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European project to launch first quantum cryptography satellite in 2024

23 Sep 2022

Pan-European effort supported by Horizon Europe and European Space Agency funding will deploy and operate ‘EAGLE-1’ system.

Private satellite company SES is leading a pan-European consortium to design, develop, launch and operate the continent’s first space-based quantum cryptography system.

The “EAGLE-1” system, which will use optical quantum key distribution (QKD), involves 20 European companies, with support from the European Space Agency (ESA) and European Commission.

SES says that the satellite will operate in a dedicated low-Earth orbit (LEO), with operations centered at a new state-of-the-art building in Luxembourg.

2024 launch
Scheduled to launch in 2024, the EAGLE-1 satellite will first complete three years of in-orbit mission operations supported by the European Commission.

“During this operational phase, the satellite will allow European Union governments and institutions as well as critical business sectors early access to long-distance QKD to [pave] the way towards a [European Union] constellation enabling ultra-secure data transmissions,” announced SES.

The EAGLE-1 system is tasked with completing the first step of demonstrating and validating QKD between LEO and the ground.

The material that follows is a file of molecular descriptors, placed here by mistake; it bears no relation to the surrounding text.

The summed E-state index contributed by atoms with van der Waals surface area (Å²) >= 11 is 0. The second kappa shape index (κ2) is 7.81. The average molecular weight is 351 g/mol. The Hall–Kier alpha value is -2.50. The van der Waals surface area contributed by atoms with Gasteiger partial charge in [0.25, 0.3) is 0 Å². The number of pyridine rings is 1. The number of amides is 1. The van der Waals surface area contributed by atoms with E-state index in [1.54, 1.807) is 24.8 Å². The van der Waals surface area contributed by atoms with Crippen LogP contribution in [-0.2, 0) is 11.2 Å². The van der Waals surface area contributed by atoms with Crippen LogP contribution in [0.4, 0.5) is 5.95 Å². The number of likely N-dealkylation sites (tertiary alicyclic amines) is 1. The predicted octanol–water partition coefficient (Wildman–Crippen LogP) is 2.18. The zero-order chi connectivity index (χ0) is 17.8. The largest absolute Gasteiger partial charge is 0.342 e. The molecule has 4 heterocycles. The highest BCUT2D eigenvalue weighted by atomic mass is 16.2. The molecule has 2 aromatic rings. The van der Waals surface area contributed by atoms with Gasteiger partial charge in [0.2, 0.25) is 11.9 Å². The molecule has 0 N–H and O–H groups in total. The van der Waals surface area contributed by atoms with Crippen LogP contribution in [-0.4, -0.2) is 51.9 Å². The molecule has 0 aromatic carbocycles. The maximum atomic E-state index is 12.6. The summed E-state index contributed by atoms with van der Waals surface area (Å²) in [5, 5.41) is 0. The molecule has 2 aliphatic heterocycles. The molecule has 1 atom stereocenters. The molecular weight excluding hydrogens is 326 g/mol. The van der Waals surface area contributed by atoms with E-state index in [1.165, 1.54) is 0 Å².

“The EAGLE-1 project will provide valuable mission data for next generation Quantum Communication Infrastructures (QCIs), contributing for example to the EU plans to deploy a sovereign, autonomous cross-border quantum secure communications networks,” SES pointed out.

The “EuroQCI” declaration, originally signed by the 26 EU members in 2019, has a long-term goal of forming a quantum internet in Europe, connecting quantum computers, simulators and sensors via quantum networks to distribute information and resources with state-of-the-art security.

‘Cornerstone’ development
To implement the ultra-secure cryptographic key exchange system used by EAGLE-1, the consortium will develop the QKD payload, a terrestrial optical station, scalable quantum operational networks, and a key management system to interface with national QCIs.

ESA Director General Josef Aschbacher said of the plan: “Led by ESA, partially financed by the European Commission and implemented by SES, EAGLE-1 is a major step towards making the secure and scalable European Quantum Communications Infrastructure a reality.”

SES’ CEO Steve Collar commented: “European security and sovereignty in a future world of quantum computing is critical to the success of Europe and its Member States.”

Collar added that the EAGLE-1 system would represent a “cornerstone” for the development of secure and sovereign European networks in the future.

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